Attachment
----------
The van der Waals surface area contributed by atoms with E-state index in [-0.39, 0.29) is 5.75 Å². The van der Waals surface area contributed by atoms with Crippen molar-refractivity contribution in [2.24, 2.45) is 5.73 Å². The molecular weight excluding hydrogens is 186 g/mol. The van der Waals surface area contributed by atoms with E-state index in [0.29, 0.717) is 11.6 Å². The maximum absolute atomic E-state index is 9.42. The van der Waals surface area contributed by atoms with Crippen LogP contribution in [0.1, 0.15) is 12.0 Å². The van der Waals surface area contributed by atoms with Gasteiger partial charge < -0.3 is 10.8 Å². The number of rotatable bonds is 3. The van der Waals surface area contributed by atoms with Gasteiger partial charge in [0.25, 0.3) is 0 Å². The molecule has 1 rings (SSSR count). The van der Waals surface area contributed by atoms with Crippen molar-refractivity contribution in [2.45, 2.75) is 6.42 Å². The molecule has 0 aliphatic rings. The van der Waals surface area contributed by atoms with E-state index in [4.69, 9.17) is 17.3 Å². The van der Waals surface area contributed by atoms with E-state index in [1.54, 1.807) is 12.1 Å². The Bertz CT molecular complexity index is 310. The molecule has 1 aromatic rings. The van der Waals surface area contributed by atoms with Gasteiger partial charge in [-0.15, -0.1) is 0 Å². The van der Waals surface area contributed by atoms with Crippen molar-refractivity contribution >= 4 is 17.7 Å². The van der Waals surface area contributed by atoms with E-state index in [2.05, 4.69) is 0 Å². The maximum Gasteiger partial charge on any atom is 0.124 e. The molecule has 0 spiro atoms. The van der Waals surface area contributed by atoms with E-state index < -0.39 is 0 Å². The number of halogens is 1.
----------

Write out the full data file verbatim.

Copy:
The van der Waals surface area contributed by atoms with E-state index in [-0.39, 0.29) is 5.75 Å². The van der Waals surface area contributed by atoms with Crippen molar-refractivity contribution in [2.24, 2.45) is 5.73 Å². The molecular weight excluding hydrogens is 186 g/mol. The van der Waals surface area contributed by atoms with E-state index in [0.29, 0.717) is 11.6 Å². The maximum absolute atomic E-state index is 9.42. The van der Waals surface area contributed by atoms with Crippen LogP contribution in [0.1, 0.15) is 12.0 Å². The van der Waals surface area contributed by atoms with Gasteiger partial charge < -0.3 is 10.8 Å². The number of rotatable bonds is 3. The van der Waals surface area contributed by atoms with Gasteiger partial charge in [0.25, 0.3) is 0 Å². The molecule has 1 rings (SSSR count). The van der Waals surface area contributed by atoms with Crippen molar-refractivity contribution in [2.45, 2.75) is 6.42 Å². The molecule has 0 aliphatic rings. The van der Waals surface area contributed by atoms with E-state index in [4.69, 9.17) is 17.3 Å². The van der Waals surface area contributed by atoms with E-state index in [1.54, 1.807) is 12.1 Å². The Bertz CT molecular complexity index is 310. The molecule has 1 aromatic rings. The van der Waals surface area contributed by atoms with Gasteiger partial charge in [-0.15, -0.1) is 0 Å². The van der Waals surface area contributed by atoms with Crippen molar-refractivity contribution >= 4 is 17.7 Å². The van der Waals surface area contributed by atoms with E-state index in [2.05, 4.69) is 0 Å². The maximum Gasteiger partial charge on any atom is 0.124 e. The molecule has 0 spiro atoms. The van der Waals surface area contributed by atoms with E-state index < -0.39 is 0 Å². The number of halogens is 1.